During our stay in Dingila we are setting up a VSAT Internet system for MSF (Doctors Without Borders). MSF is working in the area to help victims of sleeping sickness and establish an emergency hospital. Sleeping sickness is a disease spread by the bite of the tsetse fly. The early symptoms include fever, itching, and swelling. As the disease progresses it has neurological effects which disrupt an infected person’s sleep cycle and cause confusion and a loss of coordination. There is no vaccine for the disease, but MSF is able to treat the disease by giving victims spinal injections. Without the treatment the many people–mostly women and children–would die. I feel privileged that we can partner with their team and increase their effectiveness by providing providing better communications opportunities through the Internet.
We get to work installing the VSAT. Before we had arrived, MSF had installed a six-inch galvanized steel pipe which would serve as the mast for mounting the dish. It sticks six feet out of the ground and has been cemented into place. Solo begins assembling the mount while I lay out and begin connecting the two large sections of the dish. Several of MSF’s Congolese workers help us, and a few more continue work on the trench for the coax cable and hole for the grounding rod. It’s great to see the Congolese workers making this project theirs in a way.
The two large half circles that form the dish are bolted together at the seams with several pieces of hardware. Tightening them partially at first, we then lift the white plastic 2.4-meter dish up on end to check the seams for proper alignment. When everything looks good we torque the nuts down against the lock washers and attach the mounting bolts needed to secure the dish to the frame. It takes several people to lift the large dish into it’s place, and it is secured with still more bolts. We will check every single one of these once the installation is complete. When aiming a small dish at a satellite in space the smallest movements can cause drops in the signal, so we want everything as stationary as possible.
The next day we install the various electronic components that will turn this plastic and metal structure into a gateway to the information superhighway. I mount the transmitter and receiver on the feed horn, carefully applying silicone to gaskets and checking bolts for tension. When I’m finished, the whole thing looks like a weapon prop from a sci-fi movie, and we mount it to the dish.
I pull out my cell phone and use a digital compass application to find the proper azimuth. After a small horizontal adjustment I use an inclinometer, an electronic device which measures angle of tilt, to make vertical adjustments for the proper elevation. Now that we have a ballpark position for our dish we connect the receive cable to the dish and satellite modem and use a computer program to measure reception signal strength and make finer adjustments. After several minutes of minute adjustments when we’re happy with the alignment of our dish lock it in place and connect the transmission cable. We restart the modem, and voila, Internet access in the middle of the jungle! Though I understand the science of what is happening, satellite communication (and I suppose Internet communication in general) still manages to amaze me.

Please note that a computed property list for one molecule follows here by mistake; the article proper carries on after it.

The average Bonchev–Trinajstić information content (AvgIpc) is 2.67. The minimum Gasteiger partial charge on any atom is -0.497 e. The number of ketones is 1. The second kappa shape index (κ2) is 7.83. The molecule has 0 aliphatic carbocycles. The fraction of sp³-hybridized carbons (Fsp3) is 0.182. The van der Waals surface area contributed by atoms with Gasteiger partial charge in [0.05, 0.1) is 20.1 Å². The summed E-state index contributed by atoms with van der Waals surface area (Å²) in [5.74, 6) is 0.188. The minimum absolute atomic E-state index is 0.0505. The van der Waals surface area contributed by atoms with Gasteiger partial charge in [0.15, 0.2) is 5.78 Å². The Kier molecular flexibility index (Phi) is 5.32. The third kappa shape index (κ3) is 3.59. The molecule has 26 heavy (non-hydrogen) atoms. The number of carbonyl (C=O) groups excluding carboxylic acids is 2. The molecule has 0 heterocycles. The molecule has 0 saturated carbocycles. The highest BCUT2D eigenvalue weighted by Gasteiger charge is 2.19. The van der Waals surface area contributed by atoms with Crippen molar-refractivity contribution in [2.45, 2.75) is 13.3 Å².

While in DIngila we also got to spend quite a bit of time interacting with MSF staff. One evening we went to the compound of another NGO (non-government organization) called Solidarities International. Their organization was celebrating it’s 30th birthday. We enjoyed food and drinks while the music played and the camp fire burned. On other evenings we enjoyed grilled antelope kabobs or pizza baked outside in a brick oven. On a couple of evenings we played volleyball with MSF staff, Solidarities staff, and locals on a dirt court in town.
These activities were a lot of fun, and it allowed Solo and I to build relationships with the people we were working with. MAF as an organization was kind of unique to them. Some people gave us funny looks when we explained that it was a Christian missionary organization. I think to many of them the term “missionary” had connotations of traveling preachers or monks setting up monasteries in the jungle. The MSF and Solidarities staff had a lot of good questions for us, and both Solo and I were able to share our faith on a couple of occasions.
It was in Dingila that I realized that there are really two mission fields here in Congo–the local people, and the many expatriates who come here to serve with various NGOs. Before I left on this short trip I was worried about language and culture barriers and whether I’d truly be effective for Christ. I’m glad to see that God still gave me opportunities to share and serve him.
Thank you to all our ministry partners who give financially and pray for us! Without your support, opportunities like this would not be possible, and I hope you are blessed to see what God is doing in Congo through your gifts.